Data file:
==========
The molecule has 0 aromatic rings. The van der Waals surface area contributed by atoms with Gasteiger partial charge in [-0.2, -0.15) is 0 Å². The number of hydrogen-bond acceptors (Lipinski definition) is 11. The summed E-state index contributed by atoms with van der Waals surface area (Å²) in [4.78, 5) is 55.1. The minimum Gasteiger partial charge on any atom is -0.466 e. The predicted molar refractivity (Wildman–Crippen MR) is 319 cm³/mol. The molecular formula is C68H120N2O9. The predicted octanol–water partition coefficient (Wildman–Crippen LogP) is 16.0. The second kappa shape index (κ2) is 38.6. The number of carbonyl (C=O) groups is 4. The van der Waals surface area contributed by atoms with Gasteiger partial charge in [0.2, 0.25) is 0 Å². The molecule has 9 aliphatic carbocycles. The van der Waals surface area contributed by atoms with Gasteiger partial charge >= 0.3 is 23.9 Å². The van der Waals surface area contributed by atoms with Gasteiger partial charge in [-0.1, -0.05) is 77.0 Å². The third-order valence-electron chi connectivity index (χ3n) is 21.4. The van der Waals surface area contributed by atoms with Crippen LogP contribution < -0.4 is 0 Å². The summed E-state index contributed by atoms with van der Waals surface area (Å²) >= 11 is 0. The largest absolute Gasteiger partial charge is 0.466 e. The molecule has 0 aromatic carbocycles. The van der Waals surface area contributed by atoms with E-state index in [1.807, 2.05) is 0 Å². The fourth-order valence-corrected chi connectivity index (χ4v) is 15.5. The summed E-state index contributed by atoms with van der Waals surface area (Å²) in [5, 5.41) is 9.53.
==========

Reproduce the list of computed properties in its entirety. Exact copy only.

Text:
The molecule has 0 aromatic rings. The van der Waals surface area contributed by atoms with Gasteiger partial charge in [-0.2, -0.15) is 0 Å². The number of hydrogen-bond acceptors (Lipinski definition) is 11. The summed E-state index contributed by atoms with van der Waals surface area (Å²) in [4.78, 5) is 55.1. The minimum Gasteiger partial charge on any atom is -0.466 e. The predicted molar refractivity (Wildman–Crippen MR) is 319 cm³/mol. The molecular formula is C68H120N2O9. The predicted octanol–water partition coefficient (Wildman–Crippen LogP) is 16.0. The second kappa shape index (κ2) is 38.6. The number of carbonyl (C=O) groups is 4. The van der Waals surface area contributed by atoms with Gasteiger partial charge in [0.2, 0.25) is 0 Å². The molecule has 9 aliphatic carbocycles. The van der Waals surface area contributed by atoms with Gasteiger partial charge >= 0.3 is 23.9 Å². The van der Waals surface area contributed by atoms with Gasteiger partial charge in [-0.1, -0.05) is 77.0 Å². The third-order valence-electron chi connectivity index (χ3n) is 21.4. The van der Waals surface area contributed by atoms with Crippen LogP contribution < -0.4 is 0 Å². The summed E-state index contributed by atoms with van der Waals surface area (Å²) >= 11 is 0. The largest absolute Gasteiger partial charge is 0.466 e. The molecule has 0 aromatic carbocycles. The van der Waals surface area contributed by atoms with E-state index in [1.807, 2.05) is 0 Å². The fourth-order valence-corrected chi connectivity index (χ4v) is 15.5. The summed E-state index contributed by atoms with van der Waals surface area (Å²) in [5, 5.41) is 9.53.